The Internet Explorer 11 Preview for Windows 7 is now available - gHacks Tech News

The Internet Explorer 11 Preview for Windows 7 is now available

That was fast, at least if you consider that it took Microsoft a lot longer to make available Internet Explorer 10 for Windows 7. Internet Explorer 11 shipped with the Windows 8.1 Preview the company released last month to the public.

Today, Microsoft has released a preview of Internet Explorer 11 for Windows 7 that interested users can download from this page on the Microsoft website.

Microsoft moved to a faster update cycle recently to publish updates to Internet Explorer more often to the public. While the company won't switch to a six week update cycle like Mozilla, it means that users won't have to wait years before new versions of the default Windows browser becomes available.  That is, at least on the systems the new versions support.

What you need to know

internet explorer 11

You may have a couple of questions about the release. For instance, will it be installed next to the current Internet Explorer  browser on Windows 7, or will it replace the browser? Also, what is new in Internet Explorer 11 that you should get excited about? I'm going to address all those in a bit.

Microsoft has published a - very - large blog post about the developer preview that you will spend some time going through. I just read through the article and will provide you with the essential bits of information that you need to know.

Probably the biggest feature addition is support for WebGL which is being used by more and more applications on the Internet today. IE 11 uses gpu hardware acceleration to speed up WebGL on the system and contains safe guards that scan automatically for unsafe WebGL contents.

The browser supports several new HTML5 technologies as well, including closed captioning support, HTML Full Screen API or WebCrypto.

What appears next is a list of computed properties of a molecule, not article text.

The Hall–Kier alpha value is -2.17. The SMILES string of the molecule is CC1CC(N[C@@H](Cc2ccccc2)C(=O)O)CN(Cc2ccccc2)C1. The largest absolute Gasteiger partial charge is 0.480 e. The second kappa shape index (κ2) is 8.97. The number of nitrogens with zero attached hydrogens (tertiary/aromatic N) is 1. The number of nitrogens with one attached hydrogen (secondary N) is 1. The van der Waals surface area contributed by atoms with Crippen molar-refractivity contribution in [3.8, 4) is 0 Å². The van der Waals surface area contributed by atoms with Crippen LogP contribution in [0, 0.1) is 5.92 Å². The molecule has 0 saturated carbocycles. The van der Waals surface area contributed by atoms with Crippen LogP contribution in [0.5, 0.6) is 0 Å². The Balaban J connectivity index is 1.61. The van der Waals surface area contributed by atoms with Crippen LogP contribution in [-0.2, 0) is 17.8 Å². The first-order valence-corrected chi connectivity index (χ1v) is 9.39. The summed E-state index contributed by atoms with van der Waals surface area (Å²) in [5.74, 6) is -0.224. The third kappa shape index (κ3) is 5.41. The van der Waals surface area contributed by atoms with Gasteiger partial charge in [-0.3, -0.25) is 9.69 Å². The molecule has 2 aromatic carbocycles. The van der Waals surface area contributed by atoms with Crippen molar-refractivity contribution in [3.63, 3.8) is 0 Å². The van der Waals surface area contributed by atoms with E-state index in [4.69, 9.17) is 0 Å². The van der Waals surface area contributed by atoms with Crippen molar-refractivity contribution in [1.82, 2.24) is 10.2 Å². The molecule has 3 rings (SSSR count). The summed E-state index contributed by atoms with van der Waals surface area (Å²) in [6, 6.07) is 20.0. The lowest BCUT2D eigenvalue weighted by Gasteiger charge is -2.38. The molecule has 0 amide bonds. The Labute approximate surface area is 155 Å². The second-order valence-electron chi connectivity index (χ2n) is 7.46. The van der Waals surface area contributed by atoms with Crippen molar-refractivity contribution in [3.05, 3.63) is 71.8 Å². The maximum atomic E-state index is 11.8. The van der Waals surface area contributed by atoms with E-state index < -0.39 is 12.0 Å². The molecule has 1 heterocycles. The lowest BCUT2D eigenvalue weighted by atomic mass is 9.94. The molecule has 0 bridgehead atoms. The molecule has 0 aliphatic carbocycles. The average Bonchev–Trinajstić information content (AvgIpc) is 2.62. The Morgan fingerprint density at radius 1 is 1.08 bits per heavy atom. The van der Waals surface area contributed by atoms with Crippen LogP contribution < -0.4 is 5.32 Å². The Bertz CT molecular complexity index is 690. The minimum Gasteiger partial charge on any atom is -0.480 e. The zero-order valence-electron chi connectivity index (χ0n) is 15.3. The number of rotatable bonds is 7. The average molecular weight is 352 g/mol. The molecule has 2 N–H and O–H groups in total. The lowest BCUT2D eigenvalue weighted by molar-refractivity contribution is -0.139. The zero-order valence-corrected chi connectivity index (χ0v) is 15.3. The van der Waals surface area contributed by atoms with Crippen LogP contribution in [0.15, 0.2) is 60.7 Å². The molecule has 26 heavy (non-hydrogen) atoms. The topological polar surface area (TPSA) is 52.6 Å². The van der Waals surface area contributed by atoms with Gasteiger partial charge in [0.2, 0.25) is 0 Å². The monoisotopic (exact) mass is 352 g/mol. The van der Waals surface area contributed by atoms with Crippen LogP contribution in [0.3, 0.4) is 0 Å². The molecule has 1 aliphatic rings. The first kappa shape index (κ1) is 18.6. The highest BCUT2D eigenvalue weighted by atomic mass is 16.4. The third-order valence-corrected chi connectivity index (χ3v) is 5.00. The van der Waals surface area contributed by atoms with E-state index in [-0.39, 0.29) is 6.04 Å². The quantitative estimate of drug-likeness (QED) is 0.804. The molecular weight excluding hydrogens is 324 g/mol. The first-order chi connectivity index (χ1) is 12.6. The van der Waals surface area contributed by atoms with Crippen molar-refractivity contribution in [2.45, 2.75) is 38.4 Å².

Some features, like Media Source Extensions (MSE) and Encrypted Media Extensions (EME) are only available on Windows 8.1 and not on Windows 7 or Windows 8 for that matter.

Developer Tools

developer tools

The browser's developer tools have been updated as well. You can press the F12 to open the tools at the bottom of the Internet Explorer window. While that worked in IE10 as well, the interface has been reworked so that all main options are now displayed on the left side of it.

You can resize the toolbar as you see fit, and use tools such as the Dom Explorer or CSS Inspector to debug web pages.

Microsoft has created a guide for the new developer tools that it has implemented in Internet Explorer 11 that walks interested users and developers through the new features.

Some notable feature additions include:

  • Autocomplete in the console.
  • Support for multi-line input.
  • Capture network traffic with the network tool which has received updates as well.
  • A new UI Responsiveness tool.
  • Script profiler tool has been updated.


You are probably wondering how well Internet Explorer 11 fares in the various JavaScript tests and other tests that one can run on the Internet.

Internet Explorer 11 scores 360 and 6 bonus points on the HTML5 test out of a total of 500 possible points. That's 30 points better than Internet Explorer 10 scores, but not as good as Firefox, Chrome or Opera are scoring as they all score more than 400 points in the test.

It is however a major improvement over Internet Explorer 9 with its 138 points.

internet explorer 11 html5

As far as Mozilla's Kraken benchmark is concerned which measures JavaScript performance, it ran a lot faster than Internet Explorer 10 on the test system but not nearly as fast as Firefox or Google Chrome.

IE11 Preview on Windows 7 ran the test in 3189ms while Firefox 25 needed 1912ms to complete the test. The difference between Internet Explorer and Chrome, Firefox and Opera is getting smaller on the other hand which is a good thing after all.


Internet Explorer 11 Preview will replace the current version of the browser on the system. The browser is listed as an update on the Installed Updates page in the Control Panel. Note that additional updates may need to be installed on Windows before IE11 can be installed.

The updates installed alongside IE11 are Microsoft Windows English Spelling Package and Microsoft Windows English Hyphenation Package. No other updates were installed on the test system.